WA Labor pledges South West, Peel, Perth fracking ban

WA Labor has pledged to ban fracking in the South West, Peel and Perth Metropolitan regions if elected to government in March.

Opposition leader Mark McGowan visited Furnissdale, near Mandurah, Thursday morning to discuss the policy and the work South West MP Mick Murray had done in gauging community support for the plan.

Mr McGowan said because of the unique natural environment, high population density, land use patterns and deep aquifers in the regions, fracking presented an unacceptable risk to farming, tourism and the unique biodiversity available.

These measures will put to bed the fracking issue in the South West. Under a McGowan Labor Government, fracking will be banned in the South West, the Peel region and the Perth metropolitan area.

“The ban will finally offer the community the protections they’ve been demanding,” Mr McGowan said.

“The community has been vocal on this issue and WA Labor has listened.

“They’ve overwhelmingly backed Mick Murray’s campaign for a frack free South West and I’m delighted we’ve been able to give them an assurance that fracking will not occur in these regions under a government I lead.”

The State member for Collie-Preston, Mr Murray had been working with South West member Sally Talbot to establish the plan, and said it was the result of years of public consultation.

“The South West community has rejected fracking. They understand that the unique natural environment of the South West is not suitable for fracking to occur,” he said.

“WA Labor will protect the South West. It’s WA’s biggest tourism destination and the unique natural environment is a major drawcard for international visitors.

“We want people from all over the world to visit the South West and make the most of everything it has to offer – from food and wine, to forests and waterways. It’s vital that this unique environment is protected at all costs.”

Environmental organisations and community-run anti-fracking groups welcomed Labor’s position, but were wary the announcement could simply be an election pledge.

Frack Free Future campaign coordinator Jules Kirby welcomed the announcement but warned Labor against too narrow an interpretation of their proposed fracking ban.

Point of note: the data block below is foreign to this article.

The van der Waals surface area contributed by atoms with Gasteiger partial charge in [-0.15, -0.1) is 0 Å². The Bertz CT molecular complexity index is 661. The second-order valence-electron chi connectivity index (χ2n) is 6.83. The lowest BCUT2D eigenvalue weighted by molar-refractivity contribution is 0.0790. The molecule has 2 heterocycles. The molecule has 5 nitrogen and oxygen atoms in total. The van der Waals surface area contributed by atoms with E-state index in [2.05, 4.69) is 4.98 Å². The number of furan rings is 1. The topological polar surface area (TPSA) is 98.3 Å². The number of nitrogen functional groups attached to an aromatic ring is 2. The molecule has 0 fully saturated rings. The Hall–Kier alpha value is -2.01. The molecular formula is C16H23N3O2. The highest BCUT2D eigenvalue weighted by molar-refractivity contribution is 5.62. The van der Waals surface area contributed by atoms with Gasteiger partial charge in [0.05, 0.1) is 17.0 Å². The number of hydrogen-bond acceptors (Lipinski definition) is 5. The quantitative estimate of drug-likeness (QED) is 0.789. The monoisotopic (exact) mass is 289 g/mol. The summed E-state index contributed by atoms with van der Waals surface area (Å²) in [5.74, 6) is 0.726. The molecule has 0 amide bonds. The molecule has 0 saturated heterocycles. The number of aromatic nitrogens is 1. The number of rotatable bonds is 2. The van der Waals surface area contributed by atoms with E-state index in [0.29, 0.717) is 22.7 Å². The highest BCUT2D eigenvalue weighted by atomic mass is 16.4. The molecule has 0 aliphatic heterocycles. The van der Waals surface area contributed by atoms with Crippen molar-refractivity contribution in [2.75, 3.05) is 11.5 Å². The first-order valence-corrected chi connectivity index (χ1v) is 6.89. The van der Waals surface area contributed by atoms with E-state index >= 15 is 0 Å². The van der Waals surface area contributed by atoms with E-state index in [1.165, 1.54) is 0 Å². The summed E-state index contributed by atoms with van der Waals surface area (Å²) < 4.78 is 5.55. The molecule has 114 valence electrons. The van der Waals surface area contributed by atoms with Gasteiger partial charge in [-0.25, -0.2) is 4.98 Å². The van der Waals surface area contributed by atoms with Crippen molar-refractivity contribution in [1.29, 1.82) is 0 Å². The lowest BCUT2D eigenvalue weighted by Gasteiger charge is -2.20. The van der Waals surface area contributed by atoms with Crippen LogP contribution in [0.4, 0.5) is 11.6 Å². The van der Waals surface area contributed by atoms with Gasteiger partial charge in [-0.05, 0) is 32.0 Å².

“Voters across the State are waking up to the risks this unwanted industry poses to WA’s water, wealth and wellbeing - will the conservative parties wake up too, or sleepwalk into a beating at the ballot box?” Mr Kirby said.

“Let’s see Labor being clear though - the unconventional gas industry harms health, pollutes water and ruins farmland, whether or not ‘fracking’ or hydraulic fracturing is involved.

“That’s why people across WA want to see bans and moratoriums on all unconventional gas activity, like Victorian Labor recently enacted.”

The decision has been met with condemnation from mining interests, with Chamber of Minerals and Energy chief Reg Howard-Smith warning jobs would be sacrificed in the South West.

“Today’s shortsighted ban on fracking in the South West threatens jobs and economic prosperity in the region,” Mr Howard-Smith said.

“Mark McGowan’s announcement today that Labor will not permit hydraulic fracturing in the South West, Peel and Perth metropolitan region is a quick way of silencing the activists at the expense of future growth.

“Onshore gas companies with leases in the South West have no plans to utilise the hydraulic fracturing process in the region.

“The South West is rich in resources including mineral sands, alumina, coal and lithium and it should not be forgotten the sector is a major contributor to the local economy.”

Australian Petroluem Production and Exploration Association chief Malcolm Roberts accused Labor of appealing to community interest with a short-term policy before an election.

“There is no environmental or public health and safety justification to ban hydraulic fracking,” he said 

“That is not just the opinion of the industry which has been safely using the technique in WA since 1958 - it is the considered view of every reputable, independent scientific inquiry into fracking.

“Contrary to dishonest fear campaigns by activists, fracking does not threaten water supplies.  There has been no proven case of an aquifer being contaminated by fracking and the WA Health Department says the process can be undertaken without compromising drinking water supplies.”

Mr McGowan said he was not fazed by admonitions from the mining industry.

“I’ve talked to the department and mining companies about this before. They know my position,” he said.

“The fact of the matter is, we’ve been talking to representatives from the agricultural sector and tourism sector – the thriving tourism sector – and any policy that will protect those important industries in the South West is our priority.”